One of the many company law changes made by the new Companies Act 2006 is to define, for the first time in legislation, directors’ duties. The new provisions come into force on 1 October 2007.
Among the new statutory requirements under the Act are duties to:
promote the success of the company
exercise independent judgement
exercise reasonable care, skill and diligence.
Q What has changed?
A Many of the new duties are similar to the current common law duties. There is one significant change, however, which is the duty to promote the success of the company (section 172). In doing so, the director must consider a number of factors, including:
the likely consequences of any decision in the long term
the interests of the company’s employees
the need to foster the business relationships of the company with suppliers, customers and other organisations
the impact of the company’s operations on the community and the environment
the desirability of the company maintaining a reputation for high standards of business conduct
the need to act fairly as between members of the company.
Coupled with the duties to exercise independent judgement and take reasonable care, many directors have been left wondering how they can meet their obligations and what risks they run if they get it wrong.
Q Is there any conflict between the duties of a director as an employee and the new directors’ duties?
A Employment agreements often require a director “to use his best endeavours at all times to promote and protect the interests of the company” but do not usually permit directors to take into account the interests of others in reaching their decisions on behalf of the company. There may, therefore, appear to be a potential conflict.
The new duty is owed to the company and not to its employees or customers. So directors must take a broad and socially responsible view of what they do, consistent with promoting the success of the company.
For example, a company with a large fleet of delivery vans will have an impact on the environment. A director is not expected to let the environmental impact override the needs of the company to conduct its business efficiently. However, corporate social responsibility might dictate considering the use of environmentally friendly delivery systems where possible, such as green fuels or energy-efficient vehicles.
Provided that the directors can show they considered the relevant factors, it is unlikely they will be in breach of the new duty – or their employment contracts – even if they do not ultimately decide to take the most environmentally friendly approach.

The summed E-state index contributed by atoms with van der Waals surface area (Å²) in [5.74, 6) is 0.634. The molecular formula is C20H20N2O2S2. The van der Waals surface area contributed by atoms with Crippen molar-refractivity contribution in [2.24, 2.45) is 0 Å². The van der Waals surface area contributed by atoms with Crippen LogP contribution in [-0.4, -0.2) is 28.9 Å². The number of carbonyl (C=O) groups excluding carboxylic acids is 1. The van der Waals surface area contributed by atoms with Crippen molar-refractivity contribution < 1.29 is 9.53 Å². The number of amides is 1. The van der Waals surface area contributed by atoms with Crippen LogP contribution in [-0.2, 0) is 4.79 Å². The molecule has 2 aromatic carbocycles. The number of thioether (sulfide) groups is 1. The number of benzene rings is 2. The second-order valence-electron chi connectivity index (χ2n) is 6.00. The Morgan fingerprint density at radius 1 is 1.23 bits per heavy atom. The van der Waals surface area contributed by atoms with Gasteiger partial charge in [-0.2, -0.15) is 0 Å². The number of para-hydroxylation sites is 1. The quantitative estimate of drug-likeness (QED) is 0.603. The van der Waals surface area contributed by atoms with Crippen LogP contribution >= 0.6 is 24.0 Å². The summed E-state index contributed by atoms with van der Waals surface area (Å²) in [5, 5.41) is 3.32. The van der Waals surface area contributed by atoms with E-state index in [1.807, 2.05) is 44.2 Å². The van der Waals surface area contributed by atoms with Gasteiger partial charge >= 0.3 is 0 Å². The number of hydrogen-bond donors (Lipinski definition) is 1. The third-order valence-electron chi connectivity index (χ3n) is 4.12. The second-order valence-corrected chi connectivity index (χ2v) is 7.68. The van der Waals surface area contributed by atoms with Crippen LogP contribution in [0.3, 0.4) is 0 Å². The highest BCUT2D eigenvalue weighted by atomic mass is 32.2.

Q Are there any circumstances where the requirement to take into account the external factors could lead to a different decision?
A One example may be where a company can make a quick profit by the sale of a business which, if not sold, is likely to be highly profitable in the longer term. A director who ignored the long term and focused solely on the immediate profit to be made might be found to be in breach of duty by ignoring a relevant factor.
Q What should you take into account when drafting directors’ employment contracts?
A From an employment point of view, you should ensure that the director is entitled to promote the success of the company and consider the external factors.
To make the position clear, you could word the director’s obligation thus: “to use his/her best endeavours at all times to promote and protect the interests of the company in accordance with section 172 of the Companies Act 2006 and all or any other duties he/she may have as a director of the company or any company in the group of which he/she is a director”.
From a corporate governance point of view, this also draws the director’s attention to the duties that are owed to the company. Like many companies, you should now be considering what arrangements should be put in place to ensure that future decisions of directors are appropriately recorded in case a subsequent challenge arises.
Q How will this new duty be enforced?
A By the company itself. However, there is the possibility of what is known as a ‘derivative action’, under which a shareholder (rather than the company) takes action against a director, even though a majority of shareholders may not be in favour. The shareholder will, however, need the permission of the court to take it forward.
By Peter Cooke, head of the European employment practice, Covington & Burling